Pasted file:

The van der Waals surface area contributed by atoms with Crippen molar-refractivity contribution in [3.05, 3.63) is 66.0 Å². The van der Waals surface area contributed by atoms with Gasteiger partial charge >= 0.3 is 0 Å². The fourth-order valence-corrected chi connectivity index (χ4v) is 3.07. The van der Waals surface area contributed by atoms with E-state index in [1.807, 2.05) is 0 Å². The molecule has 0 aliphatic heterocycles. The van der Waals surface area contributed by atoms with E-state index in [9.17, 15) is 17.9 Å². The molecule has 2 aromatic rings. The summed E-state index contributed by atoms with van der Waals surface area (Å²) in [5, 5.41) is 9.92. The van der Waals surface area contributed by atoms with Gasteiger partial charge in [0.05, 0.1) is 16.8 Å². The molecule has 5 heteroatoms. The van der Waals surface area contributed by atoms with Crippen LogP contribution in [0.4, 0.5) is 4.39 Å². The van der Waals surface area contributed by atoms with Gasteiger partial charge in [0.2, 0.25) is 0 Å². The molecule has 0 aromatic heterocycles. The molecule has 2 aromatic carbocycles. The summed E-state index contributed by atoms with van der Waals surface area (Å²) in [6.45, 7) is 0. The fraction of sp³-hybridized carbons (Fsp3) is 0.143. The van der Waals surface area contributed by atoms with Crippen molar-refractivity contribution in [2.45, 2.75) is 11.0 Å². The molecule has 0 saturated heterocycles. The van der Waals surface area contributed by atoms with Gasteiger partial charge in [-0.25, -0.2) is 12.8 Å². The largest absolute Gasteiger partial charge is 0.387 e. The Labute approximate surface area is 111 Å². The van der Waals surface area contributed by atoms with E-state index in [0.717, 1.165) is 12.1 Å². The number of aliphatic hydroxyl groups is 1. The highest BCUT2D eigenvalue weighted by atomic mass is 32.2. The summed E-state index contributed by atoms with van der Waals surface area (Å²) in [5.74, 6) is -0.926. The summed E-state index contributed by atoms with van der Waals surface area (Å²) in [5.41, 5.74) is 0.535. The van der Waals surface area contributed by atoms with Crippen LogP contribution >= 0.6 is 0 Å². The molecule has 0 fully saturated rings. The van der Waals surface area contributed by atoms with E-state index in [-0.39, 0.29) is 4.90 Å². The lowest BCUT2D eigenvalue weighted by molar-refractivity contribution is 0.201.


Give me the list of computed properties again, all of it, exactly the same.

The van der Waals surface area contributed by atoms with Crippen molar-refractivity contribution in [3.05, 3.63) is 66.0 Å². The van der Waals surface area contributed by atoms with Gasteiger partial charge >= 0.3 is 0 Å². The fourth-order valence-corrected chi connectivity index (χ4v) is 3.07. The van der Waals surface area contributed by atoms with E-state index in [1.807, 2.05) is 0 Å². The molecule has 0 aliphatic heterocycles. The van der Waals surface area contributed by atoms with E-state index in [9.17, 15) is 17.9 Å². The molecule has 2 aromatic rings. The summed E-state index contributed by atoms with van der Waals surface area (Å²) in [5, 5.41) is 9.92. The van der Waals surface area contributed by atoms with Gasteiger partial charge in [0.05, 0.1) is 16.8 Å². The molecule has 5 heteroatoms. The van der Waals surface area contributed by atoms with Crippen LogP contribution in [0.4, 0.5) is 4.39 Å². The van der Waals surface area contributed by atoms with Gasteiger partial charge in [0.2, 0.25) is 0 Å². The molecule has 0 aromatic heterocycles. The molecule has 2 aromatic carbocycles. The summed E-state index contributed by atoms with van der Waals surface area (Å²) in [6.45, 7) is 0. The fraction of sp³-hybridized carbons (Fsp3) is 0.143. The van der Waals surface area contributed by atoms with Crippen molar-refractivity contribution in [2.45, 2.75) is 11.0 Å². The molecule has 0 saturated heterocycles. The van der Waals surface area contributed by atoms with Gasteiger partial charge in [-0.25, -0.2) is 12.8 Å². The largest absolute Gasteiger partial charge is 0.387 e. The Labute approximate surface area is 111 Å². The van der Waals surface area contributed by atoms with E-state index in [0.717, 1.165) is 12.1 Å². The number of aliphatic hydroxyl groups is 1. The highest BCUT2D eigenvalue weighted by atomic mass is 32.2. The summed E-state index contributed by atoms with van der Waals surface area (Å²) in [5.74, 6) is -0.926. The summed E-state index contributed by atoms with van der Waals surface area (Å²) in [5.41, 5.74) is 0.535. The van der Waals surface area contributed by atoms with Crippen LogP contribution >= 0.6 is 0 Å². The molecule has 0 fully saturated rings. The van der Waals surface area contributed by atoms with E-state index in [-0.39, 0.29) is 4.90 Å². The lowest BCUT2D eigenvalue weighted by molar-refractivity contribution is 0.201.